3 Exercises to Help Movement & Boost Energy

There are few better ways to increase energy and muscle functionality than exercise. One study found that inactive folks who normally complained of fatigue could increase energy by 20% while decreasing fatigue by as much as 65% just by participating in regular, low-intensity exercise.

“Contrary to popular belief, exercising doesn’t make you tired,” says nutritionist Samantha Heller, MS RD. “It literally creates energy in your body. Your body rises up to meet the challenge for more energy by becoming stronger.” Much like stretching, exercise causes muscles to work overtime, generating kinetic and elastic energy that is used and stored, revitalizing the body. But not all of us have time to exercise and if you do have some time – where should you start?


Photo of guy walking

Going for a walk when you’re tired may even be a more effective energy boost than a whole cup of coffee. Walking increases blood circulation, sending oxygen flowing throughout the body. It also increases levels of cortisol, epinephrine, and norepinephrine, three natural hormones that elevate energy levels.

Walking can offer numerous health benefits to people of all ages and fitness levels, and also can prevent diseases and prolong your life. Walking at least 30 minutes a day, five days a week can reduce your risk for coronary heart disease significantly, and your risk reduces the more you walk. It can also help protect the joints and boost immune function, which allow the body to divert energy from those areas. Whether you take the stairs or park your car just a bit further from your office door, try adding small increments of walking to your day.


Photo of woman standing with arms raised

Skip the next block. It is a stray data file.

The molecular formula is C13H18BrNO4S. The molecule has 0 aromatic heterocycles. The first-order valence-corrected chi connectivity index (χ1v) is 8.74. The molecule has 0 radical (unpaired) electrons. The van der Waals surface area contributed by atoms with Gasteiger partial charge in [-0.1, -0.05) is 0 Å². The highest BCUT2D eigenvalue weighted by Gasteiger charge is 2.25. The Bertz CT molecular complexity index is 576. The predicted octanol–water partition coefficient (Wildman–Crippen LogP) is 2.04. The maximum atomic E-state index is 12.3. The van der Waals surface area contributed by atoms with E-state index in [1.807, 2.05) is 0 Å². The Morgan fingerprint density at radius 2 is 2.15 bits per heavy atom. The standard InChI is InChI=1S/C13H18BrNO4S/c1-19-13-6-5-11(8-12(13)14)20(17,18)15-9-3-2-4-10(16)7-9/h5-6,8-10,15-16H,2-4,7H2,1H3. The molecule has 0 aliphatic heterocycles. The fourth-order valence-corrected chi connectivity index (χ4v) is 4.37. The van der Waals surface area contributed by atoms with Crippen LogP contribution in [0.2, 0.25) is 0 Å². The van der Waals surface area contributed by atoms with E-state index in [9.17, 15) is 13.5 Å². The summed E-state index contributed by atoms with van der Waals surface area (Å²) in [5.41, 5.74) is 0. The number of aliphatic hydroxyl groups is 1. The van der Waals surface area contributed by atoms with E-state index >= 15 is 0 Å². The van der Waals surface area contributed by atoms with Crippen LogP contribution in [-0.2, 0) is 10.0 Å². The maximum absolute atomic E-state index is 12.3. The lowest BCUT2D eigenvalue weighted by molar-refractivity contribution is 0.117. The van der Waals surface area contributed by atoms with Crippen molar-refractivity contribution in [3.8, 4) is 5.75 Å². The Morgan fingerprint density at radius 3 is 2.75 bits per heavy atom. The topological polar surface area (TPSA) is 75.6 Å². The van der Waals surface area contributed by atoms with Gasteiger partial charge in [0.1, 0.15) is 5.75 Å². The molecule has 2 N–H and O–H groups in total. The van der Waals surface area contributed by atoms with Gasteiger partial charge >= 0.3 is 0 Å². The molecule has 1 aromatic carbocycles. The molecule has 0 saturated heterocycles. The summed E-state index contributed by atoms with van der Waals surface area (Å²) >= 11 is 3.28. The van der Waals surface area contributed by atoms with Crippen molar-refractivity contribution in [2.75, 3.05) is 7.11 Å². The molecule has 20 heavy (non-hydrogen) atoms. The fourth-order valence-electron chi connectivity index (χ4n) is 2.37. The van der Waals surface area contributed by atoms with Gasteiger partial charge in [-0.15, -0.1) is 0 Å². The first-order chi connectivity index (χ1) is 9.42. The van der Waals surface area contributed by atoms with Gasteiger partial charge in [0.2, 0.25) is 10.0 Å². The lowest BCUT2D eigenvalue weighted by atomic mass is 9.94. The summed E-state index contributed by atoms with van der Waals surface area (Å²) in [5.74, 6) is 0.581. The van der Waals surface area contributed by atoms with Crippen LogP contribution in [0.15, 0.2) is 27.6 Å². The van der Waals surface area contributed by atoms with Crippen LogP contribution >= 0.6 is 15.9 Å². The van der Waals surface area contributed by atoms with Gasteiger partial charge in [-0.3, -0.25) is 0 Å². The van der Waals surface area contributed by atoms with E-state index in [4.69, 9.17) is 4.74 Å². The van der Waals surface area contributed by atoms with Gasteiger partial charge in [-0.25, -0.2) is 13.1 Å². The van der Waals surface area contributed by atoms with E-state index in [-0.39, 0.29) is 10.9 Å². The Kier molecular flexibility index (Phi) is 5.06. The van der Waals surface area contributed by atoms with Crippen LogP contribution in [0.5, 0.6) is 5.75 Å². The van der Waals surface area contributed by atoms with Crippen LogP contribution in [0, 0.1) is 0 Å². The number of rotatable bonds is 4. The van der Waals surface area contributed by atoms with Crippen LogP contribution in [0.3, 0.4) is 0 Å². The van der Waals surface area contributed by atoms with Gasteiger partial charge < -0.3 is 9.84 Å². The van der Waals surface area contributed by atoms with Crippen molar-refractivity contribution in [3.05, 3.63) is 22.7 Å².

This exercise increases blood flow to the very core of the body. To do wall angels, stand with your back against a wall and raise your arms parallel to the floor. Keeping your arms and back against the wall, rotate your arms upward as far as you can, and then bring them back down to the starting position. Repeat as many times as you can in the 10 minute duration of the exercise.


Recommended by Lesley Hlad, a doctor of physical therapy in the arthritis rehabilitation service at Duke University’s Center for Living in Durham, these exercises are particularly helpful for rejuvenating the hip muscles, which are essential for almost any all-body movements.

First, face and hold onto an elevated surface like a kitchen sink. Alternate raising each knee up, like you’re marching in place. Next, alternate raising each leg to the side, working the outer thighs and glutes. Finally, alternate extending a leg out behind you until it’s a few inches off the ground. These three steps work out the entirety of the muscle groups of the legs, promoting vasodilation and blood flow throughout the body, allowing free oxygenation and boosting energy.